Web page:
Hulu’s The Handmaid’s Tale
Season 1, Episode 2: “Birth Day”
Directed by Reed Morano
Written by Bruce Miller
* For a recap & review of the Season 1 premiere, “Offred” – click here
* For a recap & review of the next episode, “Late” – click here
Offred (Elisabeth Moss) tries to escape the breeding rape of Commander Waterford (Joseph Fiennes), held down by his wife Serena Joy (Yvonne Strahovski). The sex is not just a visceral sexual assault. It is symbolic of women like Serena who’ve been complicit with the patriarchy, holding other women down figuratively, literally, in every kind of way. A brilliantly disturbing metaphor.
“Under his eye”
Ofglen (Alexis Bledel) gets closer to Offred, they talk of who they were before they were trapped in that nation-state of misogyny. We find out that churches are being dismantled, everywhere. And so do they still worship God? They read scripture, they’re Conservative people. What exactly is the patriarchal nation-state up to? Regardless of that Ofglen tells Offred about a “network” of women. They’re ultra secretive, obviously.
Offred: “There has to be an us because now there is a them.”
Not entirely sure what Nick (Max Minghella) is doing, if he’s a force of good or another arm of the male authority. He seems to like Offred, but again it could be less than valiant. He’s not exactly a Commander, a higher-up. He is the proletariat, a worker. He relays to Offred that Commander Waterford has called to see her. She’s ushered into the birthmobile by Rita (Amanda Brugel); the thing is like a hearse, which is brutally ironic. At once, life and death touches. They are, in fact, living death.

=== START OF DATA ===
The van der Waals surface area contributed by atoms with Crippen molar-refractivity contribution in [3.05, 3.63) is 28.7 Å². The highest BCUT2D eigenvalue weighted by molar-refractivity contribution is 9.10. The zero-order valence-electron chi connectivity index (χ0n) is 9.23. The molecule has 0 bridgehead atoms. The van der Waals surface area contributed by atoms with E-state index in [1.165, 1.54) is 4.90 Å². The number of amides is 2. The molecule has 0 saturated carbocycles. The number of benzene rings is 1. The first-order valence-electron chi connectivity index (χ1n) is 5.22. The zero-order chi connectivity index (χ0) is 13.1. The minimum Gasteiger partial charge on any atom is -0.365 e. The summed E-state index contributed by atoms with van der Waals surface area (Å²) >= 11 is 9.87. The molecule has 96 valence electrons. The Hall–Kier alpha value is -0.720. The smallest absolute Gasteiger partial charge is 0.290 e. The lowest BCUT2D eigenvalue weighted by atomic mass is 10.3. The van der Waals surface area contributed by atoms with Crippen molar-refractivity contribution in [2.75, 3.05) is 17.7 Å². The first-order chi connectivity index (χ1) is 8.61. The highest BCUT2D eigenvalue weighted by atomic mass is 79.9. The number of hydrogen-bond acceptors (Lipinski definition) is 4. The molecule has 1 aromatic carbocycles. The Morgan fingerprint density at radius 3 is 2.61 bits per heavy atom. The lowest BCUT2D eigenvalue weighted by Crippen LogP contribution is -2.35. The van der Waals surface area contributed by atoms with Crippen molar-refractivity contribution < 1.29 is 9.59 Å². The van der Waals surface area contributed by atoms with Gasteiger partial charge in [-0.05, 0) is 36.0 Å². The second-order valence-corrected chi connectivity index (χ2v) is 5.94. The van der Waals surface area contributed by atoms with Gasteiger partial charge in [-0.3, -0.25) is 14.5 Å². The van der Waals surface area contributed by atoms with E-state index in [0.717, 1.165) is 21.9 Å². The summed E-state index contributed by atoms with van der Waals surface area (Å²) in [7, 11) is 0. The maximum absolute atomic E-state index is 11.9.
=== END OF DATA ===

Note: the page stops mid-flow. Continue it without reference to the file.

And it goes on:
Offred: “There‘s a smell coming from that room. Something primal. It‘s the smell of dens, of inhabited caves. It‘s the smell of the plaid blanket on the bed where the cat gave birth once, before she was spade. It‘s the smell of genesis.”
Offred – or, June, as she was – flashes back to when she was pregnant, before everything changed. It’s a creepy atmosphere, as people chant outside the hospital, praying for the babies in the face of the fertility plague. But no time for daydreaming, June! Real life is too nasty now to let daydreams take over long. The atmosphere is creepier in the present, as the infertile wives pamper the handmaids getting ready to give birth, a ritualistic process from which the women almost derive pleasure. So odd. They’re all led into a room where Janine (Madeline Brewer) is in labour. Everybody tells her to breathe, calming her down. Although Offred does the most for her, in less creeper fashion.
Flashbacks to June in the hospital post-birth show us how bad the fertility plague became; her baby Hannah was the only one to have survived while she was there, others dying. A sad image shows rows of empty basins in the children’s ward where June walks aimlessly. Like rows of graves in a cemetery.
Offred does well priming herself to survive that brutal place. She does what she’s supposed to do with grim servitude. She keeps her June alive by smiling in the mirror, remembering who she is on the inside. As long as she doesn’t forget, June’s never lost to Offred.